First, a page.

Britain and France will push their plans to scrap a Syrian arms embargo at talks in Dublin next week amid fears that the move could fuel the conflict.
David Cameron and French president Francois Hollande, made a joint pitch at an EU summit in Brussels, insisting the Opposition could need "lethal" military support currently outlawed by the EU's own sanctions against the regime of dictator Bashar Assad.
But German chancellor Angela Merkel - and EU foreign policy chief Cathy Ashton - raised concerns trying to tip the military odds more in favour of the rebels could backfire.
Emerging from a Brussels summit originally called to discuss the economic crisis, Mr Cameron said: "It is worth reflecting that we are two years into this dreadful conflict. There are probably over 70,000 people who have lost their lives.
"We have to be frank that what the international community has done so far, of course, has helped in terms of humanitarian assistance... but it hasn't overall worked in terms of stopping this conflict and achieving transition in Syria."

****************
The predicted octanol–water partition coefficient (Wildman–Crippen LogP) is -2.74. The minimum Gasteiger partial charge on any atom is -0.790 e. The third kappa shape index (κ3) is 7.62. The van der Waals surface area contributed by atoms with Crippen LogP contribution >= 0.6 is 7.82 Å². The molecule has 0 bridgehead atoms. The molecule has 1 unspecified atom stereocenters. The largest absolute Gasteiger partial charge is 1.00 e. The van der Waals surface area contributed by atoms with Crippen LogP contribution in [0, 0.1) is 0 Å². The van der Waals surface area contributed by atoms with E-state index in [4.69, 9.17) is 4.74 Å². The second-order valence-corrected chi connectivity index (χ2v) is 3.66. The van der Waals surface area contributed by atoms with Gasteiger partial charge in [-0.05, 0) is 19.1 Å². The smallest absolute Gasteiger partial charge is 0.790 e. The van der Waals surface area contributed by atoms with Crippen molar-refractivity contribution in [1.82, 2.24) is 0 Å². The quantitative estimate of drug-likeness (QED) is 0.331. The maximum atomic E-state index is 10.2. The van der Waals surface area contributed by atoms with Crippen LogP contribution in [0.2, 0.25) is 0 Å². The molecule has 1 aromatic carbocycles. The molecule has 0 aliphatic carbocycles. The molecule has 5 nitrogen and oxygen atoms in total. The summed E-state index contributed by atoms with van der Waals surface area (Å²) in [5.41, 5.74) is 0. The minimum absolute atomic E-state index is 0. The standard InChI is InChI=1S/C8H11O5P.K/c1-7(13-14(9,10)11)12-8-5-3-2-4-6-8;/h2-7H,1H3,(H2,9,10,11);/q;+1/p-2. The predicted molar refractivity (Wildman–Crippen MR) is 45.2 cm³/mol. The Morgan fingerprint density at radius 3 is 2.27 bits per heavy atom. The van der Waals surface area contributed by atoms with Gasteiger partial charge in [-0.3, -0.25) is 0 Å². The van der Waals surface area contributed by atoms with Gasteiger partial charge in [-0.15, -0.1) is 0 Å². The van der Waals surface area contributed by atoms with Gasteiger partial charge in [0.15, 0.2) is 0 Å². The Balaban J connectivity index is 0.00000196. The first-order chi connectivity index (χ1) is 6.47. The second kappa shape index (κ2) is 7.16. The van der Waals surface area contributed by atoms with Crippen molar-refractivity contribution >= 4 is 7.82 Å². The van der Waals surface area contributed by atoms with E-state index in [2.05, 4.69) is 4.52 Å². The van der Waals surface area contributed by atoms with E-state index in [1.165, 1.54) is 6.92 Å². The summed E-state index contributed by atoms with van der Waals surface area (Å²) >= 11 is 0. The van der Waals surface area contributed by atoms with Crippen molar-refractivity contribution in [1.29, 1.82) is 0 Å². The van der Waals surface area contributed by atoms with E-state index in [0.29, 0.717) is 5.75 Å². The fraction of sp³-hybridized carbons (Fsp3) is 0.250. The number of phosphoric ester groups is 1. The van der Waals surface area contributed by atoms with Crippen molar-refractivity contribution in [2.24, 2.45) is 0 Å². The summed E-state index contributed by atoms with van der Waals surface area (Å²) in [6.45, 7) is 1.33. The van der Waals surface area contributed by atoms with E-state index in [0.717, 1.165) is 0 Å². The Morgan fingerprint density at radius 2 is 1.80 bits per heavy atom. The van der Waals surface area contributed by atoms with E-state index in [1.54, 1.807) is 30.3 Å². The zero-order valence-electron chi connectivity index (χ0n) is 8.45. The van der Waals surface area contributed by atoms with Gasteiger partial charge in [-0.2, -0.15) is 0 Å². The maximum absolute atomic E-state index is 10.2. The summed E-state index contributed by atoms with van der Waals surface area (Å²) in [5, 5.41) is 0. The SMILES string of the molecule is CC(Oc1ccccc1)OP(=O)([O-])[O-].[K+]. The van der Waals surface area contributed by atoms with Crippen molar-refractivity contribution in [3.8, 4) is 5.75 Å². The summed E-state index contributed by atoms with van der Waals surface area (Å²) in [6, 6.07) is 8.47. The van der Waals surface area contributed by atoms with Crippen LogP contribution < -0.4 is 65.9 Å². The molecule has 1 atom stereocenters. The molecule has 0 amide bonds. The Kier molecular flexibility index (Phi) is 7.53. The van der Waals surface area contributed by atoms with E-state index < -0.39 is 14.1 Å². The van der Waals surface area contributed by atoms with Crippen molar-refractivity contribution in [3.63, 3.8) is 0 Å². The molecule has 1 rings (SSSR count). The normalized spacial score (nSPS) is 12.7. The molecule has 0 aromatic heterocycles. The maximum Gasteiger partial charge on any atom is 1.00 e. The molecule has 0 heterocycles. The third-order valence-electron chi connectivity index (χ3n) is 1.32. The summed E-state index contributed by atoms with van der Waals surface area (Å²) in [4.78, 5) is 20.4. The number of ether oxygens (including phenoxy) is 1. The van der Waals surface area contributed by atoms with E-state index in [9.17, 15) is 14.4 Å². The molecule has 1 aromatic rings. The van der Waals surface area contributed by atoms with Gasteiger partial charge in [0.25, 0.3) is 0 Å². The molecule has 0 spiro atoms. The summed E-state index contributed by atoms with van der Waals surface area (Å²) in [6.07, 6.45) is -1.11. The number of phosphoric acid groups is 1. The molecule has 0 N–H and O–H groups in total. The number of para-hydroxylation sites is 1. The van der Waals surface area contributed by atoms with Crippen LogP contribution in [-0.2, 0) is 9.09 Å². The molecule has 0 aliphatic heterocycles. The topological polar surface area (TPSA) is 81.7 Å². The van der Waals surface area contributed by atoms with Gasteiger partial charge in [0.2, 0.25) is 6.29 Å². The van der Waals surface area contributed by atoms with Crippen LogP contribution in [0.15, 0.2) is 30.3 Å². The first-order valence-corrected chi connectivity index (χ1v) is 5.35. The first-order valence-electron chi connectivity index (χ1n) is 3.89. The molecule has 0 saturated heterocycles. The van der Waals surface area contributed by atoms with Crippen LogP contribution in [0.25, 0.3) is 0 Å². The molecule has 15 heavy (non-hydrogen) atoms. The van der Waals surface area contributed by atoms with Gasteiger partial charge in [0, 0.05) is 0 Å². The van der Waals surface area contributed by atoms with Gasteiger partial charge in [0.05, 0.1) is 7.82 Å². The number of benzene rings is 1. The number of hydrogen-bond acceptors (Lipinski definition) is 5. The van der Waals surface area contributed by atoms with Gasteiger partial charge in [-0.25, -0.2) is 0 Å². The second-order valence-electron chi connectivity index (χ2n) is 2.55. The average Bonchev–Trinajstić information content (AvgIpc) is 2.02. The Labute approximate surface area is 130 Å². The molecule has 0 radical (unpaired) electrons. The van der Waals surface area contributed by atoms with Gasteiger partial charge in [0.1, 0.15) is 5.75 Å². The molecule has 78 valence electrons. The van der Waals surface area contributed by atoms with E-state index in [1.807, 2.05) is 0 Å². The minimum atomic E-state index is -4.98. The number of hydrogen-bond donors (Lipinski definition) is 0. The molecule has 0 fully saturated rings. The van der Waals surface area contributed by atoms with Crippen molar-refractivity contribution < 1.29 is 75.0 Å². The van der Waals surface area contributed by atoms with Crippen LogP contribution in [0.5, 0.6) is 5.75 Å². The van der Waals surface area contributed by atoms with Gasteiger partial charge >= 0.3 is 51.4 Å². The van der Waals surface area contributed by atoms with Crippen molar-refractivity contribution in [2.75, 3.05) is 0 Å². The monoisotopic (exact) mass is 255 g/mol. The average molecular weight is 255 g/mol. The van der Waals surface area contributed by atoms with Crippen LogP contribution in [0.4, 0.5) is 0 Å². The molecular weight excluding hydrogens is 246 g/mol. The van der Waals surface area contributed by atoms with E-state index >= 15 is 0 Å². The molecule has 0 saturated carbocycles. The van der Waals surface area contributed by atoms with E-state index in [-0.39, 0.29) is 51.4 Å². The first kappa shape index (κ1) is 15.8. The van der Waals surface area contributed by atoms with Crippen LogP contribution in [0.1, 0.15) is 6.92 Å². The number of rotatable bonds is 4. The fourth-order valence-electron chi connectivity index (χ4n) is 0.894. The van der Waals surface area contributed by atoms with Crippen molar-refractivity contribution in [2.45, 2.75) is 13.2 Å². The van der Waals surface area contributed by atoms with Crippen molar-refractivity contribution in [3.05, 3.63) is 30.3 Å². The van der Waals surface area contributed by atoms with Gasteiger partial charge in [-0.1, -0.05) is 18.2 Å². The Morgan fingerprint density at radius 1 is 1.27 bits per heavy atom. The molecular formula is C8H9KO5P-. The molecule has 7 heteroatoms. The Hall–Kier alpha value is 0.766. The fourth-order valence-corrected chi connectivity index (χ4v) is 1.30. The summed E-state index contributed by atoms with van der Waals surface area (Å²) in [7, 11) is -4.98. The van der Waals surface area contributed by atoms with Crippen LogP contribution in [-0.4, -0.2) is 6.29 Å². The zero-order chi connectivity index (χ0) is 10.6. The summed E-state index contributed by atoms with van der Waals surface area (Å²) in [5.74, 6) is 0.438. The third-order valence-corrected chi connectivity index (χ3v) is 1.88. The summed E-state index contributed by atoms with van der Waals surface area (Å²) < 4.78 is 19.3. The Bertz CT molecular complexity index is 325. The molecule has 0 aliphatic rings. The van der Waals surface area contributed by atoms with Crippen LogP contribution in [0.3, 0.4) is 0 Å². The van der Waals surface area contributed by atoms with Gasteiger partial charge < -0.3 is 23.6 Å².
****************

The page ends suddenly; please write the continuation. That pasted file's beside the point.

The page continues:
EU foreign ministers recently renewed the current arms embargo until the end of May, extending it to allow "non-lethal" assistance which the UK can offer the Syrian opposition, to include equipment such as armoured vehicles. But London and Paris are pressing to end the embargo altogether - but this requires a unanimous vote of member states and Germany leads the majority which believes a political solution is the only answer.
Mr Cameron said: "Of course people want a political solution. Of course I want a political solution. But this is not an either/or situation. I think we are more likely to see political progress if people can see that the Syrian opposition - which we have now recognised, that we are working with - is a credible and strengthening and growing force."
He rejected arguments that arms should not be sent to Syria for fear that they will fall into the hands of extremist groups opposed to the interests of the West. And he indicated that Britain and France could act unilaterally if they were unable to achieve agreement in the EU.
"Britain is a sovereign country, we have our own foreign, security and defence policies. If we want to take individual action, we think that is in our national interest, of course we are free to do so," he said.
"France and Britain on these issues, we do work well together, we do have a common analysis of what is wrong in Syria. We want to work together with allies in the Gulf to try and help bring about the change that we want to see."